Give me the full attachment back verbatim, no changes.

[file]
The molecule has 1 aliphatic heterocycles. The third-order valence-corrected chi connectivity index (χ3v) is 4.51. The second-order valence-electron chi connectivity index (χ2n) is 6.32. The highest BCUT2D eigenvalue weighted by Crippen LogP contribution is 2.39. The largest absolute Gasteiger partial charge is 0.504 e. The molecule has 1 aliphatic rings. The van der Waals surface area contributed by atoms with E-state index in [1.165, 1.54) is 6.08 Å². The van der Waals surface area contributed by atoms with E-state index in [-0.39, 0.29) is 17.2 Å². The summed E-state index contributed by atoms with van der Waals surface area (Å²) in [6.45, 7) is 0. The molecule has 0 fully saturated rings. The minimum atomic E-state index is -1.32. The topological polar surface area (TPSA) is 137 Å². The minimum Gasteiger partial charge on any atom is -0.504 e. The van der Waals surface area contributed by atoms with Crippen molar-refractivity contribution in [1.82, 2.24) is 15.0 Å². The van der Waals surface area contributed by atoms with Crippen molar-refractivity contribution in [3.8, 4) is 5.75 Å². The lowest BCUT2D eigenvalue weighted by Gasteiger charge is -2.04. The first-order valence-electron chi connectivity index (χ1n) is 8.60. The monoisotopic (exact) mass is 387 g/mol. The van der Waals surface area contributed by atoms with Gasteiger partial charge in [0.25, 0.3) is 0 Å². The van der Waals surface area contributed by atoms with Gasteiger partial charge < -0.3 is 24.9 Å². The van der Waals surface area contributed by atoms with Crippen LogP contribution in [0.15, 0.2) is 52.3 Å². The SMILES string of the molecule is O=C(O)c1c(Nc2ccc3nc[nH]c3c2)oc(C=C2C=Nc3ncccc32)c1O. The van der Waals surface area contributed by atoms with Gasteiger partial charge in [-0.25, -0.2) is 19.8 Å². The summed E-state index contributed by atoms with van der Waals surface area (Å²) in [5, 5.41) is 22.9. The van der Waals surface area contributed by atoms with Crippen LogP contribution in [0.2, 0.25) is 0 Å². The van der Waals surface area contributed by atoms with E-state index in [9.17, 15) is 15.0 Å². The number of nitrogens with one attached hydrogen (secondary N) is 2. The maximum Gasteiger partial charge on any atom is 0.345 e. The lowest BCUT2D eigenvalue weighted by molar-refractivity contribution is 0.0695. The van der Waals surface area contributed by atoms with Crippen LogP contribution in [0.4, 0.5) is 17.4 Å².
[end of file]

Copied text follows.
The molecule has 1 aliphatic heterocycles. The third-order valence-corrected chi connectivity index (χ3v) is 4.51. The second-order valence-electron chi connectivity index (χ2n) is 6.32. The highest BCUT2D eigenvalue weighted by Crippen LogP contribution is 2.39. The largest absolute Gasteiger partial charge is 0.504 e. The molecule has 1 aliphatic rings. The van der Waals surface area contributed by atoms with E-state index in [1.165, 1.54) is 6.08 Å². The van der Waals surface area contributed by atoms with E-state index in [-0.39, 0.29) is 17.2 Å². The summed E-state index contributed by atoms with van der Waals surface area (Å²) in [6.45, 7) is 0. The molecule has 0 fully saturated rings. The minimum atomic E-state index is -1.32. The topological polar surface area (TPSA) is 137 Å². The minimum Gasteiger partial charge on any atom is -0.504 e. The van der Waals surface area contributed by atoms with Crippen molar-refractivity contribution in [1.82, 2.24) is 15.0 Å². The van der Waals surface area contributed by atoms with Crippen molar-refractivity contribution in [3.8, 4) is 5.75 Å². The lowest BCUT2D eigenvalue weighted by Gasteiger charge is -2.04. The first-order valence-electron chi connectivity index (χ1n) is 8.60. The monoisotopic (exact) mass is 387 g/mol. The van der Waals surface area contributed by atoms with Gasteiger partial charge in [0.25, 0.3) is 0 Å². The van der Waals surface area contributed by atoms with Gasteiger partial charge < -0.3 is 24.9 Å². The van der Waals surface area contributed by atoms with Crippen LogP contribution in [0.15, 0.2) is 52.3 Å². The SMILES string of the molecule is O=C(O)c1c(Nc2ccc3nc[nH]c3c2)oc(C=C2C=Nc3ncccc32)c1O. The van der Waals surface area contributed by atoms with Gasteiger partial charge in [-0.25, -0.2) is 19.8 Å². The summed E-state index contributed by atoms with van der Waals surface area (Å²) in [5, 5.41) is 22.9. The van der Waals surface area contributed by atoms with Crippen LogP contribution in [0.2, 0.25) is 0 Å². The van der Waals surface area contributed by atoms with E-state index in [9.17, 15) is 15.0 Å². The number of nitrogens with one attached hydrogen (secondary N) is 2. The maximum Gasteiger partial charge on any atom is 0.345 e. The lowest BCUT2D eigenvalue weighted by molar-refractivity contribution is 0.0695. The van der Waals surface area contributed by atoms with Crippen LogP contribution in [0.4, 0.5) is 17.4 Å².